Brett Shipp of WFAA in Dallas followed up his report on Southern Methodist men’s basketball student-athlete Keith Frazier with this response from the Dallas Independent School District:
A Dallas Independent School District spokesman said Monday that former Kimball High School basketball star Keith Frazier — now a student at SMU — rightfully earned his high school diploma, but added that the district is still reviewing how a Kimball coach was able to change one of the student’s grades against district rules.
Earning your high school diploma is part of being eligible, but not the only requirement. The NCAA gives more deference to high schools on graduation issues than core course requirements. The NCAA might still be interested in knowing more about the unauthorized grade change and if it impacted Frazier’s completion of the core course and GPA requirements.
SMU responded as well and specifically addressed the claim that assistant men’s basketball coach Ulric Maligi pressured staff at Frazier’s school to change his grades:
Assistant Coach Ulric Maligi asked for an update on the student’s grades, about whether the student needed to do extra credit assignments or take an extra course during the summer. He spoke with a higher education adviser who represented herself as the point of contact for the student’s academic performance. Previous grade reports indicated a passing grade in physics and other subjects. Subsequently, Coach Maligi conferred with the student’s high school counselor, a DISD employee, who instructed him to disregard the interim grade report he had just received. She indicated that DISD had experienced a problem regarding alleged grade changes at Kimball High School. This conversation led Coach Maligi to believe that DISD had addressed the issue and that forthcoming information on student grades would be accurate, as DISD has affirmed.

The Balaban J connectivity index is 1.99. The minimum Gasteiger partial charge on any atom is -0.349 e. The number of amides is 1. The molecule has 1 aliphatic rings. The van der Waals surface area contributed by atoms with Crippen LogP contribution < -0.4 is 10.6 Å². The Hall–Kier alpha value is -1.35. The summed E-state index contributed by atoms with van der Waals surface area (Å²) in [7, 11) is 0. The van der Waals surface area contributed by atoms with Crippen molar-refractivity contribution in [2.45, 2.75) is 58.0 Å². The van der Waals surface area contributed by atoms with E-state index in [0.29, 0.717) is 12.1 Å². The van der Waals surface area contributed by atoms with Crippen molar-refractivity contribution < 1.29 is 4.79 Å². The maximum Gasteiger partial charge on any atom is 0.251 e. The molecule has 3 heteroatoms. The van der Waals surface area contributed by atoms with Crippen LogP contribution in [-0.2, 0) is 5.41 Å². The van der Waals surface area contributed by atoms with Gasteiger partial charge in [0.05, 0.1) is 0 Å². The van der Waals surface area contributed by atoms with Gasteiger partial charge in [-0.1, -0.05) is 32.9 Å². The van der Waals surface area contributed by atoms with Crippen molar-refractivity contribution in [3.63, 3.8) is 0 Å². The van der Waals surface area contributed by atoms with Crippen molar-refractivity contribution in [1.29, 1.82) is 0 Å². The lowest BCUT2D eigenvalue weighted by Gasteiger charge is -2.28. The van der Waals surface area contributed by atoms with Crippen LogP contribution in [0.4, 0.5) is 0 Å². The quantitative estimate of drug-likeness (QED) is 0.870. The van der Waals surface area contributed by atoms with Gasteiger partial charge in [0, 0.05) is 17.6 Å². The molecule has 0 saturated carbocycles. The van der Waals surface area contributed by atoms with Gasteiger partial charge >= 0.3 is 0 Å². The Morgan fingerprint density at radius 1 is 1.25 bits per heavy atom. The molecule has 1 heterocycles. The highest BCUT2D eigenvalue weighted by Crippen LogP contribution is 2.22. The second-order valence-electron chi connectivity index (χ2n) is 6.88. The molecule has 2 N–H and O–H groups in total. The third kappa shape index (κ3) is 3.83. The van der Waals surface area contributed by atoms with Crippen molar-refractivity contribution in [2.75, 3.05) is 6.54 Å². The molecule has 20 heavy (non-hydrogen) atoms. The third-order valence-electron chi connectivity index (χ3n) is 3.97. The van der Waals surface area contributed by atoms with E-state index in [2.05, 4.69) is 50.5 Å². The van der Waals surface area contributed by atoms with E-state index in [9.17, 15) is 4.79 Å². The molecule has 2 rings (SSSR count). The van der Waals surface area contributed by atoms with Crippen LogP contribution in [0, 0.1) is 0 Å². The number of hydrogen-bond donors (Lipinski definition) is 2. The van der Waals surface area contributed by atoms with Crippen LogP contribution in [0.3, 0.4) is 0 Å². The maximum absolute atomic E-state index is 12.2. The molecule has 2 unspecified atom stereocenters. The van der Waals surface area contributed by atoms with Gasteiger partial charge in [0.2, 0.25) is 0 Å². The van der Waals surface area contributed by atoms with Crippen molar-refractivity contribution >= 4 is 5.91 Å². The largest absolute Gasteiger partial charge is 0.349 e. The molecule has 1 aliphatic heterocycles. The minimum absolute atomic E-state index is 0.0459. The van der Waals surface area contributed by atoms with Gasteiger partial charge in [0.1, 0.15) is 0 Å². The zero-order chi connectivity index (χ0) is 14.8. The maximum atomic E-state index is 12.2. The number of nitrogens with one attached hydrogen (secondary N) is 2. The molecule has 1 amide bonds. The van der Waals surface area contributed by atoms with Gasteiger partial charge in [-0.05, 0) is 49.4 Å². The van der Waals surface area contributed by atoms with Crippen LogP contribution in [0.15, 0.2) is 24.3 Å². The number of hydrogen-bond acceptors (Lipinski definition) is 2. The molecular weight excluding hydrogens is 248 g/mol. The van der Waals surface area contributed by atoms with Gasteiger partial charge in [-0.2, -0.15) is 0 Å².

Maligi calling to ask how Frazier could graduate and get eligible was never a smoking gun. The next bullet from SMU’s release hurts its value as circumstantial evidence even more:
SMU received the final transcript on July 1, confirming the student’s graduation, with grades and credits indicating the student could qualify for SMU admission and NCAA eligibility. The alleged grade change on an earlier interim report was not reflected on the official transcript and thus did not have an impact on admission to SMU or NCAA eligibility.
Had this devolved into a he said, they said between Maligi and staff at the high school and the grade had been changed in SMU’s favor, the coach and SMU might have faced more scrutiny and possible penalties. But if the grade change did not appear on the final transcript, the idea that staff “knew what the coach was asking for” loses weight. Frazier would seem to be in the clear as well if any tampering with his transcript occurred without his knowledge and was ultimately corrected before the NCAA Eligibility Center certified his eligibility.
Based on the information so far, it seems highly unlikely that anything will come of this although it would not be surprising if the NCAA did its own investigation of the circumstances surrounding the alleged grade change.